Dr. I have throat pain, hoarseness and an earache that won't go away. I do suffer from heartburn. Can the throat and ear pain be a result of GERD?
While it is not uncommon for gastroesophageal reflux disease to cause sore throat and hoarseness as well as ear pain and even ear infections, other more serious conditions need to be excluded. You can try maximizing treatment of acid reflux with twice a day proton pump inhibitors. If your symptoms resolve completely, then it is likely a result of gastroesophageal reflux. If however, they persist, then evaluation with an ear nose and throat physician to rule out throat cancer is recommended.
I have been taking Aciphex for acid reflux and have developed severe headaches. Can I try other proton pump inhibitors?
All of the proton pump inhibitors (Aciphex, Prevacid, Protonix, Nexium, Prilosec, Zegerid and Omeprazole) have about a 5% incidence of causing headaches. If one of the drugs causes headaches, it doesn't mean that th...
Acid Reflux from Infancy to Adulthood III: Adults This is part 3 of a 3-part series on Acid Reflux. See Part I: Your Baby and Acid Reflux See Part II: Children and Teens GER vs. GERD Gastroesophageal Reflux (GER) is a normal physiological event characterized by the sensation of food coming up the esophagus in the form of a wet burp. Many adults have GER after eating a large meal, drinking a carbonated beverage or eating too fast. GER symptoms may include: o Sour taste in the mouth after a meal o Sensation of food coming up the throat o Burping o Belching o Fullness, bloating On the other hand, Gastroesophageal Reflux Disease (GERD) is the abnormal backwashing of stomach contents and acid into the esophagus causing complications. GERD may cause esophagitis (irritation to the delicate lining of the esophagus), ulcers and respiratory issues. GERD symptoms may include the symptoms of GER plus: o Heartburn/chest pain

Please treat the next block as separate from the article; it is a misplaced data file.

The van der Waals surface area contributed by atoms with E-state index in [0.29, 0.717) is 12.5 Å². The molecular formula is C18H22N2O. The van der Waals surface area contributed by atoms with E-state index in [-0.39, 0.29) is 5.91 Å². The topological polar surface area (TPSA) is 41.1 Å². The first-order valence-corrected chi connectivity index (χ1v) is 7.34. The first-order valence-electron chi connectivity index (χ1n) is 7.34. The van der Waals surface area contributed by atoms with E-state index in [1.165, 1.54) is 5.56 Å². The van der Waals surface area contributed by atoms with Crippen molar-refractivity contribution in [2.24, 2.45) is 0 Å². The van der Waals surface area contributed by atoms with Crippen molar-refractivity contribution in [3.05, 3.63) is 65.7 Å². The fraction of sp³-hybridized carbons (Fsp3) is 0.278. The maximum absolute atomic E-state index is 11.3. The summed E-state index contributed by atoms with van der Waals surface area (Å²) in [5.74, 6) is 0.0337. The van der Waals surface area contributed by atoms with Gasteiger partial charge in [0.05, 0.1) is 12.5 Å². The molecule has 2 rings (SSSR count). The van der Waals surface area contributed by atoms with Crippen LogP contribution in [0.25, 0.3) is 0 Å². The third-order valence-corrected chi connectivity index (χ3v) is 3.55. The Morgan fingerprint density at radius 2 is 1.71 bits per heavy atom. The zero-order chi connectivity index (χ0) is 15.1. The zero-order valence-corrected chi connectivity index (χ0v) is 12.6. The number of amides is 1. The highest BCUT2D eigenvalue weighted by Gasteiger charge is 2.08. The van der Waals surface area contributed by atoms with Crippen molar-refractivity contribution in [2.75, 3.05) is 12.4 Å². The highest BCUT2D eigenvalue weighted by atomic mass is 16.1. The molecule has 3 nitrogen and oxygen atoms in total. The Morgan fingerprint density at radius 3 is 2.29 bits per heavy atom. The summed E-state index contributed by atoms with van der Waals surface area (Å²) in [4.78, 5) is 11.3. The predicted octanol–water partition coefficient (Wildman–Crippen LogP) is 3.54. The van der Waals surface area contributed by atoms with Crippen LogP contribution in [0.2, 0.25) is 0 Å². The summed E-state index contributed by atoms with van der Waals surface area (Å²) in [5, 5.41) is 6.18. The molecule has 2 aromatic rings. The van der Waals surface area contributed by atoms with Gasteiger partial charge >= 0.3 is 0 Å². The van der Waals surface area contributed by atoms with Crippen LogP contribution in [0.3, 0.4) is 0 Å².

Gastroesophageal reflux is the passage of gastric contents into the esophagus. When this reflux of contents causes symptoms or damage to the lining of the esophagus, this is known as GERD. Various factors work together to cause GERD, including the condition of the muscle sphincter at the lower esophagus, presence of a hiatal hernia, the ability of acidic contents to pass through the esophagus, and decreased flow of saliva. GERD can result in typical symptoms, including heartburn or regurgitation (i.e. the reflux of gastric contents into the mouth). However, GERD can cause less common, unusual symptoms that are not typically associated with reflux.
Typically, the reflux of stomach contents into the esophagus causes a burning sensation up the chest known as heartburn. This sensation can occasionally become severe and long lasting, mimicking the chest pain associated with a heart attack. It is important that if you experience severe chest ...
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